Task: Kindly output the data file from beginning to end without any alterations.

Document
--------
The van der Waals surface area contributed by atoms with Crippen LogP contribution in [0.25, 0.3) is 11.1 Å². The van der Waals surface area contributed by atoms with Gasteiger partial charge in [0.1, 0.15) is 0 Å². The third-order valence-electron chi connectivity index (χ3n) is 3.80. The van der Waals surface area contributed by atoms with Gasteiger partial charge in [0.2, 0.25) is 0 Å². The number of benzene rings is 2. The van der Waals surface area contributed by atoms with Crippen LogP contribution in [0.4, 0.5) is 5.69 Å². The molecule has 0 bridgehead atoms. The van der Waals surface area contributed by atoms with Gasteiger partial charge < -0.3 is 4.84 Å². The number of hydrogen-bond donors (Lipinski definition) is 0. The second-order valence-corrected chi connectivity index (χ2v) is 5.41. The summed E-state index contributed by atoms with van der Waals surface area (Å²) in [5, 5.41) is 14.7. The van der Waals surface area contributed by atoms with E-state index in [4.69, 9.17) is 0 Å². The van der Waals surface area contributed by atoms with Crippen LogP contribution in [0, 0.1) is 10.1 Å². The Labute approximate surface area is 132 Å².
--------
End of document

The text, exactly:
The van der Waals surface area contributed by atoms with Crippen LogP contribution in [0.25, 0.3) is 11.1 Å². The van der Waals surface area contributed by atoms with Gasteiger partial charge in [0.1, 0.15) is 0 Å². The third-order valence-electron chi connectivity index (χ3n) is 3.80. The van der Waals surface area contributed by atoms with Gasteiger partial charge in [0.2, 0.25) is 0 Å². The number of benzene rings is 2. The van der Waals surface area contributed by atoms with Crippen LogP contribution in [0.4, 0.5) is 5.69 Å². The molecule has 0 bridgehead atoms. The van der Waals surface area contributed by atoms with Gasteiger partial charge < -0.3 is 4.84 Å². The number of hydrogen-bond donors (Lipinski definition) is 0. The second-order valence-corrected chi connectivity index (χ2v) is 5.41. The summed E-state index contributed by atoms with van der Waals surface area (Å²) in [5, 5.41) is 14.7. The van der Waals surface area contributed by atoms with E-state index in [4.69, 9.17) is 0 Å². The van der Waals surface area contributed by atoms with Crippen LogP contribution in [0, 0.1) is 10.1 Å². The Labute approximate surface area is 132 Å².